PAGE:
UESTC building illuminated at night
I’ve been staying close to home recently because:
1. I’ve been sick with a bad cold for a week.
2. The semester is over and I’m too lazy to go anywhere.
3. It’s cold outside and it’s SO warm in my little office/study.
4. I have to complete my student grades so I can submit them to the school.
5. I’m actually improving my mind – reading about Buddhism (Alan Watt’s The Way of Zen, online reading about Chinese Chan (Zen) Buddhism, Naomi Klein’s The Shock Doctrine – The Rise of Disaster Capitalism, and some tutorials on black and white photography.
Sidewalk with trees and traffic
A distinctive local doorway
On Friday, feeling almost human, I ventured out of my immediate neighborhood for the first time in a week. I cruised around to southeast side of the city on the upper level of the #34 bus, then visited a bookstore where I purchased Sue Grafton’s S is for Silence, the 19th book in her Kinsey Millhone detective series. I’d read all the previous books from letter A through R in the U.S. Then I re-stocked my supply of Tibetan incense, virtually a necessity for meditation.
I caught a bus to the downtown area, intending to visit Carrefour for some groceries and to relax awhile at Starbucks, but I was in an adventurous mood when I arrived, so I went exploring instead.
I happened upon a small antique shop, which was unusual because I was a long way from Chengdu’s designated “antique district.” There were some rather bad contemporary paintings hung outside the shop, but inside there seemed to be some real treasures. A series of small, ghostly, weathered stone figures stared down from a shelf where they sat in shadowy contemplation. Architectural fragments from long-dead buildings, one of them in particular struck me: a small figure of a man, hands together in a gesture of blessing or meditation, a slightly bemused expression on his eroded face. “Ming Dynasty,” the shopkeeper said in English. As my attention wandered to a row of carved wood figures he announced, “Qing Dynasty.”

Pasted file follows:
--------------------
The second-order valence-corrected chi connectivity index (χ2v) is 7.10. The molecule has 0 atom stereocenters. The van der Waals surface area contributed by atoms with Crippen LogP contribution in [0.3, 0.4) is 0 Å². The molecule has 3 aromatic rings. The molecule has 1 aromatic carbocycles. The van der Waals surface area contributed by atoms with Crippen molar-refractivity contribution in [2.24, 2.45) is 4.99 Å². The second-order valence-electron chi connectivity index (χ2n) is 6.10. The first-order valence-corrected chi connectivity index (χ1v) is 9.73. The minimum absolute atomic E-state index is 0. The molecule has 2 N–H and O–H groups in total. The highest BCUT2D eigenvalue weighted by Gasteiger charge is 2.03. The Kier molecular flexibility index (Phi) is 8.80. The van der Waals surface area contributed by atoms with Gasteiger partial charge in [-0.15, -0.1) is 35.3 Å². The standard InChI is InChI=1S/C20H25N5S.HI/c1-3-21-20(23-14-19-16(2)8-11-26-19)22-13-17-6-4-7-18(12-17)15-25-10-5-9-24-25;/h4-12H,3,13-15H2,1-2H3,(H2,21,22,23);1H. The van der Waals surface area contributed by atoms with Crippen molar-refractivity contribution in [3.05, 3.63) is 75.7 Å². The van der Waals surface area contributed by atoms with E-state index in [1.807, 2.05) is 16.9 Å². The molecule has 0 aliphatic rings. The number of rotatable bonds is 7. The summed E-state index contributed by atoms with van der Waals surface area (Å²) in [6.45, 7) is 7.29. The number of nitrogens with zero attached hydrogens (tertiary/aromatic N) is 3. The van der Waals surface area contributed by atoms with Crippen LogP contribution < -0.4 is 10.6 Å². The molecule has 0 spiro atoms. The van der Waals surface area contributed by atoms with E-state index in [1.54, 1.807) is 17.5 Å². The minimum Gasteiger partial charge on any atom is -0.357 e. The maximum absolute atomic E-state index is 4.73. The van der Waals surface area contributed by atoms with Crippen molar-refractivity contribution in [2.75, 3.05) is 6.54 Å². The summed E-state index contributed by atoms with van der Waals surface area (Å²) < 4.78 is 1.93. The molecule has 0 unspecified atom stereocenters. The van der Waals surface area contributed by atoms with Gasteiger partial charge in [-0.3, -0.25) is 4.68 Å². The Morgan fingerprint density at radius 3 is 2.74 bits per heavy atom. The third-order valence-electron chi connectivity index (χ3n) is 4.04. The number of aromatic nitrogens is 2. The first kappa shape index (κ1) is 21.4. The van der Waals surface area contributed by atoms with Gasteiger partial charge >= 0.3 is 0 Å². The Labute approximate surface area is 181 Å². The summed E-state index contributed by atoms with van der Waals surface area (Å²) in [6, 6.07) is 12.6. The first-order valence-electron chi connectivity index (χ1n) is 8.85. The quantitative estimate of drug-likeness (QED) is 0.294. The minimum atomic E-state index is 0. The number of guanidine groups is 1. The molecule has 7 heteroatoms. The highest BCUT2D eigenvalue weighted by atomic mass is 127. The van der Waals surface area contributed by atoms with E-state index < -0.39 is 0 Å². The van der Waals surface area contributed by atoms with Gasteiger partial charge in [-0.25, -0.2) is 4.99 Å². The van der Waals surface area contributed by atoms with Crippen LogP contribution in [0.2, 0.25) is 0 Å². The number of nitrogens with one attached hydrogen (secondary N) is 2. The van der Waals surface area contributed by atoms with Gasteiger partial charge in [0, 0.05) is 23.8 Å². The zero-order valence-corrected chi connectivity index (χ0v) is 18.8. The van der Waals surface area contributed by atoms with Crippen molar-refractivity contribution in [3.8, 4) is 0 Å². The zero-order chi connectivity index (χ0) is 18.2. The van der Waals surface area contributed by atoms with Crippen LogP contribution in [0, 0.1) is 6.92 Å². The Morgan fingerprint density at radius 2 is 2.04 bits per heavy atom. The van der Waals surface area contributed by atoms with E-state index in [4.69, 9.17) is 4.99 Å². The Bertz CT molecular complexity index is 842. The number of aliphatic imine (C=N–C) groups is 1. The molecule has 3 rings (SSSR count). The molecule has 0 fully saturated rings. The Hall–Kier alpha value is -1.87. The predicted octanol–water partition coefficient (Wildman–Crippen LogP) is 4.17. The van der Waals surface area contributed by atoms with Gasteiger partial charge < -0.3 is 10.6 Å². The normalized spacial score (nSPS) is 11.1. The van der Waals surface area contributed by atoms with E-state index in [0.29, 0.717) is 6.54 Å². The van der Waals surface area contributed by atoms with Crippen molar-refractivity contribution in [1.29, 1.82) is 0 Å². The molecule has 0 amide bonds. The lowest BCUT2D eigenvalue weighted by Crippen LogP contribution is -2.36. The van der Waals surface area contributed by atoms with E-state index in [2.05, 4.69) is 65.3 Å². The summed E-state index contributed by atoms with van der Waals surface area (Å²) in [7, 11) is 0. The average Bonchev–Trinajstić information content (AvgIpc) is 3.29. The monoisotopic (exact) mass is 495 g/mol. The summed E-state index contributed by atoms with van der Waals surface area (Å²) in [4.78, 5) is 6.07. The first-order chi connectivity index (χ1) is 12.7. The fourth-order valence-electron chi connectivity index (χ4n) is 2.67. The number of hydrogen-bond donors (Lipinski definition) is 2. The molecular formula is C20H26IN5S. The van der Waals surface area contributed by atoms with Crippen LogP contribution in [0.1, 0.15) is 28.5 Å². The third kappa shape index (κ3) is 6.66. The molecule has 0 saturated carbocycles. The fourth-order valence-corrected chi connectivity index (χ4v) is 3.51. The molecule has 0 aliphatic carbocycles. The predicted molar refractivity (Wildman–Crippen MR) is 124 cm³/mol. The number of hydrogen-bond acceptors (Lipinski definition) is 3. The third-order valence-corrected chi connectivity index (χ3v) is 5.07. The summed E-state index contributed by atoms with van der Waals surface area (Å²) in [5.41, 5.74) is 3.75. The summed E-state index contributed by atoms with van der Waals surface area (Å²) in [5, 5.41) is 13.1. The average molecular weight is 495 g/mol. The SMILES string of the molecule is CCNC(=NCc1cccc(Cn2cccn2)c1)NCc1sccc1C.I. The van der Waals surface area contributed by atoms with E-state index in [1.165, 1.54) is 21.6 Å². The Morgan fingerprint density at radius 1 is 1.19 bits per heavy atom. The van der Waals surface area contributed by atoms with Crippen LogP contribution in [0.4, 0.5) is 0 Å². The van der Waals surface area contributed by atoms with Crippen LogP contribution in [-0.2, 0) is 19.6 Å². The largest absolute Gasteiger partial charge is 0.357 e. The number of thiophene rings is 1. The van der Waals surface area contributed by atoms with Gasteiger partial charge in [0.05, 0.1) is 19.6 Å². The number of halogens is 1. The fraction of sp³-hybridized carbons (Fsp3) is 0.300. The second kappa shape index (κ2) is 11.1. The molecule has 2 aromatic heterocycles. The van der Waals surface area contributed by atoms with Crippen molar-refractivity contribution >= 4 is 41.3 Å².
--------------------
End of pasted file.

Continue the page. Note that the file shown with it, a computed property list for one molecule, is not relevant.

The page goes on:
I gingerly picked up a wood figure and examined it. I then pointed to one of the stone ones and asked how much it was. “Ba bai kuai (800 yuan)”, came the reply. That would be a little over $100 US, certainly a reasonable figure compared to the hideously inflated market for antiques in Los Angeles. I decided to bide my time, and to come back in the future to bargain. In a back room, carved wooden brackets and fragments of door panels were displayed, along with some faded Tibetan thankas.
I continued my stroll, exploring a couple of ancient lanes that had not yet been demolished, and looking for good photo ops for my next camera outing. I doubled back and headed for Starbucks at the new Fortune Center Plaza shopping center, where I relaxed in a comfy chair and started reading my new Kinsey Milhone mystery. Then it was a detour to Carrefour to stock up on meat, followed by long wait for a #1 bus that wasn’t already overflowing with people. Home again to dog and dinner, and guitar practice.